More isn’t always better — especially when it comes to talking to a seller’s agent. Your buyer’s agent, your guide and advocate in your real estate journey, should know everything about your needs, your desires, and your situation. But the seller’s agent is an entirely different story.
It doesn’t happen very often — your buyer’s agent is almost always your voice to the seller — but there you are at the open house, eating a slice of quiche, and the seller’s agent, noticing that familiar glow in your eye, comes over and starts to chat you up.
Here are a few things you shouldn’t talk about.
How much you like (or dislike) the house
Basically, play it cool. You want the seller to know you could feel at home here and that you would be serious about any offer you might make, but she doesn’t need to know that this house is exactly what you’ve been looking for and that you’ll do whatever it takes to get it.
You also shouldn’t be too critical. If you do end up making an offer, you don’t want to reveal anything that could make you seem like a less-than-viable buyer. Especially in a competitive environment, you want the seller to think you’re as solid as they come.
The seller has the power in hot markets, and he or she may choose to go with an offer that’s more likely to close than one that’s potentially shaky, even if it’s a few thousand dollars higher.
One of my colleagues hosted an open house where a couple was criticizing the house at every turn — and then the following day they submitted an offer.
“They were the last people at the open house that I expected to be seriously interested in this house,” she says.
It turned out that those critical buyers put in the highest offer, but after some discussion, the sellers decided to go with a lower offer from someone who understood the house and seemed less likely to change their minds or ask for unnecessary concessions after the inspection.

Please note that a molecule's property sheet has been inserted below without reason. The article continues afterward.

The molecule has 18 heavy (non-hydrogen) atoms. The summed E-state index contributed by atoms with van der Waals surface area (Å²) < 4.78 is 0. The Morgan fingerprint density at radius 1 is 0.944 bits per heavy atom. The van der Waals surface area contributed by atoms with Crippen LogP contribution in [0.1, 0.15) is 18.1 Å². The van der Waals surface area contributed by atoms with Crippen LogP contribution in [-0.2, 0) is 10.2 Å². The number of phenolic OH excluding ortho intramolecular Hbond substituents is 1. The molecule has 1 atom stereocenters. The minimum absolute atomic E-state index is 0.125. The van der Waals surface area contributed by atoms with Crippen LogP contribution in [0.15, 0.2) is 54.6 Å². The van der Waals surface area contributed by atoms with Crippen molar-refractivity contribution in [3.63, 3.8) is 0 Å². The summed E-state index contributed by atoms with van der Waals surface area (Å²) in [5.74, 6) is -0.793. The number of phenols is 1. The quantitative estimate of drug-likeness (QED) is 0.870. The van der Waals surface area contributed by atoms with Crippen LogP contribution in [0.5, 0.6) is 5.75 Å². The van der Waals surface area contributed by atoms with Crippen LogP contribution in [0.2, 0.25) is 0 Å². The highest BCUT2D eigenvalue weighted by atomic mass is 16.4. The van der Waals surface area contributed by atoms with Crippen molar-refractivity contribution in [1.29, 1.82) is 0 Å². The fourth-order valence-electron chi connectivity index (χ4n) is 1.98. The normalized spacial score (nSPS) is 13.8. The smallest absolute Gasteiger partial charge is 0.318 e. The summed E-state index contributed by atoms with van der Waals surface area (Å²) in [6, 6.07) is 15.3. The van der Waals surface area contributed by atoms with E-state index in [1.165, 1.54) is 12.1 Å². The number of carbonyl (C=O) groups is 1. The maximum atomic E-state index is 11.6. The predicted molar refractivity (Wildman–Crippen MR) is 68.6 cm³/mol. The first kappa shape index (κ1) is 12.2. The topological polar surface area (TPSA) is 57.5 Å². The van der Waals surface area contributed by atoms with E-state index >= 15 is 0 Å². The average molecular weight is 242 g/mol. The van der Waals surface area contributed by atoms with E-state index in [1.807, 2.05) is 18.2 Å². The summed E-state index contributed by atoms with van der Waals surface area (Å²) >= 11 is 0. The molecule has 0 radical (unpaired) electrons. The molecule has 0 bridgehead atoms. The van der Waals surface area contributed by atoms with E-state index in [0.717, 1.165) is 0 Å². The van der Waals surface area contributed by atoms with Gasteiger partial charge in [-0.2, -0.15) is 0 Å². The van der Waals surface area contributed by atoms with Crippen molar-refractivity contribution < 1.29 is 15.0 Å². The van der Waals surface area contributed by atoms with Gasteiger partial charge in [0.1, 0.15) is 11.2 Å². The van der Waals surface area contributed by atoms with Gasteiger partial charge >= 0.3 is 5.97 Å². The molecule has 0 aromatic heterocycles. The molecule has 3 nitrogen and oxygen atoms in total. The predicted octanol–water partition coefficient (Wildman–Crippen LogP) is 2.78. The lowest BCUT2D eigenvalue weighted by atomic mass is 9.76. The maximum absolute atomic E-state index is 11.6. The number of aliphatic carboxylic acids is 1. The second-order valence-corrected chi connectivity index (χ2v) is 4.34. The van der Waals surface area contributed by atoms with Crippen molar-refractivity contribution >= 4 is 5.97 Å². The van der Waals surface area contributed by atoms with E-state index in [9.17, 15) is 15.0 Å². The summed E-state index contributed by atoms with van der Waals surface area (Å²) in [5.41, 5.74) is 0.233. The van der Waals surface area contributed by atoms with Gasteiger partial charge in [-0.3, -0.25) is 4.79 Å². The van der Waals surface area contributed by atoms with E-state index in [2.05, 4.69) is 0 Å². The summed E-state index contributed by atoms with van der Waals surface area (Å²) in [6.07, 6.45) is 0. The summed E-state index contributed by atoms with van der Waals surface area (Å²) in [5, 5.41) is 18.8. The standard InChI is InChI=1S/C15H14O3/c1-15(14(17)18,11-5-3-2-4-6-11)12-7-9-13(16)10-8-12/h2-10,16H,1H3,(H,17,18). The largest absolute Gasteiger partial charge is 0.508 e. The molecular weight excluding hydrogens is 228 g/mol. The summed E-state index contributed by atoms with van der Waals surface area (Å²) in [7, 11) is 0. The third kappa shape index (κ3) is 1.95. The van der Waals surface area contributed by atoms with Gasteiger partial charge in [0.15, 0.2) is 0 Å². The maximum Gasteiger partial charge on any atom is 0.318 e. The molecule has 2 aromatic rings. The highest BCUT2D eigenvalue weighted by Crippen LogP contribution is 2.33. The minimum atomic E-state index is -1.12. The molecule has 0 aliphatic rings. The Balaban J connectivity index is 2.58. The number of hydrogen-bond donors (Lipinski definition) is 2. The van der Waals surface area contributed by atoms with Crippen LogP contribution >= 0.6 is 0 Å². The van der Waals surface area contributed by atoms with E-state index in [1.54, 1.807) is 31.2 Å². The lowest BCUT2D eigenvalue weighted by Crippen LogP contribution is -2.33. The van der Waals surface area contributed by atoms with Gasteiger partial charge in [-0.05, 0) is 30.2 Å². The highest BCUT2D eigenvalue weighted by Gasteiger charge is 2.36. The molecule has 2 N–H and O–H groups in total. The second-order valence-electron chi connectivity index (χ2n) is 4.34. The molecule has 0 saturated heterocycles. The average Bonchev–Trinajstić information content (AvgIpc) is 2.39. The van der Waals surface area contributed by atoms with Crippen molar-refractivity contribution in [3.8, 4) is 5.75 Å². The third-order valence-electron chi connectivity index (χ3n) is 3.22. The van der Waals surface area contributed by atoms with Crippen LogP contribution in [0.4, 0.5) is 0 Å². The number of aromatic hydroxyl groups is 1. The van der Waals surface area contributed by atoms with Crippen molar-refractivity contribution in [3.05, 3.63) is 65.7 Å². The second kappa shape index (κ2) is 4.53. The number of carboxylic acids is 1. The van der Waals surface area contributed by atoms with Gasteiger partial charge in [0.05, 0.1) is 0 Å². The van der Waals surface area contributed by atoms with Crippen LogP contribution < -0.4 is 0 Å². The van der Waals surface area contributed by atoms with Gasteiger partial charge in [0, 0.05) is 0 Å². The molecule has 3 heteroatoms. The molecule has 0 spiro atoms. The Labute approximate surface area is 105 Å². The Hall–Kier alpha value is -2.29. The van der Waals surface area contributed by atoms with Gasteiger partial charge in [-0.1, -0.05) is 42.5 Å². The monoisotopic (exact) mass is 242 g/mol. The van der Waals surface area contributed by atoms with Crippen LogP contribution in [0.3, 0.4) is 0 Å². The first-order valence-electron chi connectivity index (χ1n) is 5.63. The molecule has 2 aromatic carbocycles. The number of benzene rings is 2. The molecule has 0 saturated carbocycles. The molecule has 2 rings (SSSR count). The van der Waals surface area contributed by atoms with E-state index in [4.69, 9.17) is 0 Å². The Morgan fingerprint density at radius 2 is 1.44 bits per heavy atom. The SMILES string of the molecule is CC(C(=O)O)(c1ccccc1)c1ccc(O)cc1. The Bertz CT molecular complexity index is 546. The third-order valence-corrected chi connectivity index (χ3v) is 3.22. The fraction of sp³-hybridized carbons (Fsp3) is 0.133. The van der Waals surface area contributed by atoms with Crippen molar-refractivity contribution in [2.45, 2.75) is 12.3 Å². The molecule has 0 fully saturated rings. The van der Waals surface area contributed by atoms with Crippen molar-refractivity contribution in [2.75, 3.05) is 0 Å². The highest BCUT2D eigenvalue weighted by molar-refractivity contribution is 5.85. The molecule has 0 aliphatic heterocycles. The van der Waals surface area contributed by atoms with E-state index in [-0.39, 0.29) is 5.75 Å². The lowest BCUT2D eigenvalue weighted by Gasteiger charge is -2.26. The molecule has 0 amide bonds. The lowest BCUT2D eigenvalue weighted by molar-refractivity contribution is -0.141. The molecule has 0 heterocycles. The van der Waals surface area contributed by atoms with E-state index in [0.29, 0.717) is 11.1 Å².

What you can and will spend
You also don’t want to talk about your financial situation. While you won’t be directly negotiating with the seller’s agent, if he or she knows how high you’re either willing or able to go, then your agent could be at a disadvantage.
Your first goal is to have your offer accepted. Your second goal is to have it accepted at the best price.
Neither of these goals is served when the sellers know where you can and cannot land on the final sales price. It makes no difference whether your offer relates to finances or personal choice or your last tarot reading. As with romance, a little mystery goes a long way.
The seller should get a fair price for what she’s offering, and if you think it’s the right house for you, the fair price has little to do with the most money a bank will give you.
Be smart and eat your quiche
In the end, your best bet is to eat your quiche, ask a lot of questions, and let the seller’s agent talk about the house.
Anything else worth revealing will be done later when your agent does her job by getting you the house at the right price.